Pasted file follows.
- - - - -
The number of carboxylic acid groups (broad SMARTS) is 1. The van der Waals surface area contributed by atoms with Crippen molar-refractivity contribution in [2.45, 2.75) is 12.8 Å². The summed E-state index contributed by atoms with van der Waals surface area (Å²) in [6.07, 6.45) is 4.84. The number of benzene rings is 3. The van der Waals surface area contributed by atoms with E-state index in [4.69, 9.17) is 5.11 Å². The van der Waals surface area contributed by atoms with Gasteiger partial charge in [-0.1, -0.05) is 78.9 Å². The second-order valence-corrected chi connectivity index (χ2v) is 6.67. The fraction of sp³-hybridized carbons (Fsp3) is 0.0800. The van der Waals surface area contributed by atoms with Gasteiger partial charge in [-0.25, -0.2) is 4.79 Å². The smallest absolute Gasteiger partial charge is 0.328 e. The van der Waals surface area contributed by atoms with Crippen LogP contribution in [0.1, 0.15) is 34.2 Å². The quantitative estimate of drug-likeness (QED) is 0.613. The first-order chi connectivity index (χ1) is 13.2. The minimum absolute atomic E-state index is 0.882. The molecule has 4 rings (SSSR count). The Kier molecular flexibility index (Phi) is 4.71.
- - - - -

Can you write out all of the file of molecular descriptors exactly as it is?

The number of carboxylic acid groups (broad SMARTS) is 1. The van der Waals surface area contributed by atoms with Crippen molar-refractivity contribution in [2.45, 2.75) is 12.8 Å². The summed E-state index contributed by atoms with van der Waals surface area (Å²) in [6.07, 6.45) is 4.84. The number of benzene rings is 3. The van der Waals surface area contributed by atoms with E-state index in [4.69, 9.17) is 5.11 Å². The van der Waals surface area contributed by atoms with Gasteiger partial charge in [-0.1, -0.05) is 78.9 Å². The second-order valence-corrected chi connectivity index (χ2v) is 6.67. The fraction of sp³-hybridized carbons (Fsp3) is 0.0800. The van der Waals surface area contributed by atoms with Gasteiger partial charge in [-0.25, -0.2) is 4.79 Å². The smallest absolute Gasteiger partial charge is 0.328 e. The van der Waals surface area contributed by atoms with Crippen LogP contribution in [0.1, 0.15) is 34.2 Å². The quantitative estimate of drug-likeness (QED) is 0.613. The first-order chi connectivity index (χ1) is 13.2. The minimum absolute atomic E-state index is 0.882. The molecule has 4 rings (SSSR count). The Kier molecular flexibility index (Phi) is 4.71.